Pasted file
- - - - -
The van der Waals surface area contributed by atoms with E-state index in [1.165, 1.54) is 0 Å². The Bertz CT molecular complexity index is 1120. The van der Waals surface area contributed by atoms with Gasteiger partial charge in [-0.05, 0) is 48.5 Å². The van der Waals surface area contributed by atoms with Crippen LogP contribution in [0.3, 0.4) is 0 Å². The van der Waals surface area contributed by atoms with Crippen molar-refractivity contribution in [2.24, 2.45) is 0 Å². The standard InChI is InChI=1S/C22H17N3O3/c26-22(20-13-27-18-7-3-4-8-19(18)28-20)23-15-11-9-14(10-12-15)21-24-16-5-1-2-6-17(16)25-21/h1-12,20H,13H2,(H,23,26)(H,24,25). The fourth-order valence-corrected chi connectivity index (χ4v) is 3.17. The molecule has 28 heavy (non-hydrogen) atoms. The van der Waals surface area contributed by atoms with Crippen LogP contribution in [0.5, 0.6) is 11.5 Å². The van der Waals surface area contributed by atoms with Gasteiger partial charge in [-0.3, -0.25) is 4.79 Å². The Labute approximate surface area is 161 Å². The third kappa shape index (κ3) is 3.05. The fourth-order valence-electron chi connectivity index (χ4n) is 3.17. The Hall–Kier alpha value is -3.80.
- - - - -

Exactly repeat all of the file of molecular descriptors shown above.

The van der Waals surface area contributed by atoms with E-state index in [1.165, 1.54) is 0 Å². The Bertz CT molecular complexity index is 1120. The van der Waals surface area contributed by atoms with Gasteiger partial charge in [-0.05, 0) is 48.5 Å². The van der Waals surface area contributed by atoms with Crippen LogP contribution in [0.3, 0.4) is 0 Å². The van der Waals surface area contributed by atoms with Crippen molar-refractivity contribution in [2.24, 2.45) is 0 Å². The standard InChI is InChI=1S/C22H17N3O3/c26-22(20-13-27-18-7-3-4-8-19(18)28-20)23-15-11-9-14(10-12-15)21-24-16-5-1-2-6-17(16)25-21/h1-12,20H,13H2,(H,23,26)(H,24,25). The fourth-order valence-corrected chi connectivity index (χ4v) is 3.17. The molecule has 28 heavy (non-hydrogen) atoms. The van der Waals surface area contributed by atoms with Crippen LogP contribution in [0.5, 0.6) is 11.5 Å². The van der Waals surface area contributed by atoms with Gasteiger partial charge in [-0.3, -0.25) is 4.79 Å². The Labute approximate surface area is 161 Å². The third kappa shape index (κ3) is 3.05. The fourth-order valence-electron chi connectivity index (χ4n) is 3.17. The Hall–Kier alpha value is -3.80.